The job of marketing is to get the ball to the 50 yard line; the job of sales is to score touchdowns.
If that, using a traditional sport metaphor, is true, then one measure of the success of your sales efforts is how well you do when you’re in the red zone. In football, the red zone is the 20 yards closest to the goal line. The performance of offenses is measured by how often they score with either a touchdown (7 points, for those not familiar with the sport) or field goal (3 points) when they get inside the red zone.
In sales, I think of the red zone as the times when you have a very good chance to close a deal. You’re one of a very small set of finalists – no more than three. How often do you close?
Now, some people say you should never even be one of three finalists – you shouldn’t respond to RFPs at all because, in the long run, they’re just a waste of time: it’s likely that you’re column fodder without even knowing it. If you’re not alone as a bidder, or in a preferred position because you created the vision for the prospect, and possibly even the wording for the RFP, don’t bother.
If you can get enough business that way, go for it. (Probably only service companies with staffing and delivery concerns talk about “getting enough business”; for most product companies they’d welcome ramping up production to meet all new sales.) In my experience not all RFPs are wired.
But whether the opportunity comes to you through an RFP, cold calling, inbound marketing, your website’s great search rankings, word of mouth or whatever, focusing on three areas can significantly improve your sales red zone performance (aka close rate): qualifying prospects, creating differentiation, and handling objections.
One of the best ways to increase your sales red zone performance is by qualifying prospects better in the first place. Time is your most valuable sales resource; don’t waste it on “opportunities” where you don’t have a good likelihood of winning. Some firms use BANT for qualifying: does the prospect have the budget, authority, need and timeframe (they want to buy now).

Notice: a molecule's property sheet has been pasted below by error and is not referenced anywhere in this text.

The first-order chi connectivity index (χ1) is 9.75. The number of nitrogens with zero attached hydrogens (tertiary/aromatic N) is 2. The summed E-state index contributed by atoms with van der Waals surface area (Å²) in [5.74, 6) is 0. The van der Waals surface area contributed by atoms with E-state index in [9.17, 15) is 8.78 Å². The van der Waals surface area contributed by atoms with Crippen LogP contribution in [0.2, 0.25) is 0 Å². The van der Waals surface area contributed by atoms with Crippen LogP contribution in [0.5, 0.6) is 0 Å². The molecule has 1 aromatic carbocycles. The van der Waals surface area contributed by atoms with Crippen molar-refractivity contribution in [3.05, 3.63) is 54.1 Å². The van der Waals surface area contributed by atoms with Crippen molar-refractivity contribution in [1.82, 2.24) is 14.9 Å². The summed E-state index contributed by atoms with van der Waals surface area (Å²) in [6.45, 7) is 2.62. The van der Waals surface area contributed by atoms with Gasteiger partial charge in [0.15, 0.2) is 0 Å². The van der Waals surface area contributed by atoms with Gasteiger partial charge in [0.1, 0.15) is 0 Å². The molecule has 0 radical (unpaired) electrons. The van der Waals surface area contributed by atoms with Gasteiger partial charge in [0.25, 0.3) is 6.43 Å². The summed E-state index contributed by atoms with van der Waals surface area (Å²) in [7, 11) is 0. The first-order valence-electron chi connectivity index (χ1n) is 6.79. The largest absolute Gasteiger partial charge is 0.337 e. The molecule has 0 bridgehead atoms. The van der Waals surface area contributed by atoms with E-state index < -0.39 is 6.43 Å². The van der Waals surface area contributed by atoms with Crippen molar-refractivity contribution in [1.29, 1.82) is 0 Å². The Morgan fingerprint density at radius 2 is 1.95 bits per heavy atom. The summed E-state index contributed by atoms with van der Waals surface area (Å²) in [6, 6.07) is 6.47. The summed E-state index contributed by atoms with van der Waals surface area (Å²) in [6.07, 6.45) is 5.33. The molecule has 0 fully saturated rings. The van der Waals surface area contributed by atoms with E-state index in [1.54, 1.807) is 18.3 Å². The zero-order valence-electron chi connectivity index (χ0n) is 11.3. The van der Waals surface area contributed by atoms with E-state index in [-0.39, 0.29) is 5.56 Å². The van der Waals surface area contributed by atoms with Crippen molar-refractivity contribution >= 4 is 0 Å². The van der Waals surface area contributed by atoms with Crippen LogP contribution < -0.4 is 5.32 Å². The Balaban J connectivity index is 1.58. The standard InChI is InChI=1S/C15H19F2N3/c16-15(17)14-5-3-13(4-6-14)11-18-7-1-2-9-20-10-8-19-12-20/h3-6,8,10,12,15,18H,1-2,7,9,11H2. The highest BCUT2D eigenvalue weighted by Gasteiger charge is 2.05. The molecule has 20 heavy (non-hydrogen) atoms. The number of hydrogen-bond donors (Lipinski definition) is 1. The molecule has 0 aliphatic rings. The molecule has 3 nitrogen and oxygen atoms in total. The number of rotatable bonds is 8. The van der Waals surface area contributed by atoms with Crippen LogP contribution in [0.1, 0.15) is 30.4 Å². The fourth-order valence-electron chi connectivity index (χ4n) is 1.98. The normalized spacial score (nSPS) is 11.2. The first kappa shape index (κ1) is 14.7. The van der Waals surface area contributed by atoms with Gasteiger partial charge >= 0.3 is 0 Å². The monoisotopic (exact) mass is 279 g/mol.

I think, however, that you need to go a very important step beyond BANT: an opportunity isn’t truly qualified unless there’s some way that you can differentiate your firm from other bidders. Communicating differentiation will often start with your firm’s marketing (remember, they get the ball to the 50 yard line). Marketing may communicate your differentiation through blogs, white papers, webinars, events and other communications. Prospects who approach your firm in the first place with brand preference for you because they have a good understanding of your special sauce are far more likely to ultimately do business with you than prospects who think that you’re just one of several more or less similar, if not identical, vendors.
You should communicate differentiation during the sales process, too. In The Challenger Sale the authors describe “commercial teaching” – how to make sales presentations that:
- Lead to your unique strengths
- Challenge customers’ assumptions
- Catalyze action
- Scale across customers
This moves past the typical “why we’re great” sales pitch to one that compels a prospect to act based on a vendor’s unique value proposition.
Assuming that you’re properly qualifying your opportunities, and communicating what differentiates your firm, if there are still late stage issues then closing may come down to how well you listen and handle objections. The listening part is critical, because if you aren’t patiently finding out what is on the prospect’s mind – if you’re just repeating to them what you think is important, rather than responding to what they are truly concerned about – you can’t possibly address their issues.
So those are the three areas that I suggest you focus on to improve your sales red zone performance: only spend your time with truly qualified prospects, communicate what differentiates your firm and why that’s of value to the prospect, and listen and handle objections.
Did you find this post useful? You’ll find dozens of actionable strategies and tactics in my interviews with 10 sales and marketing leaders.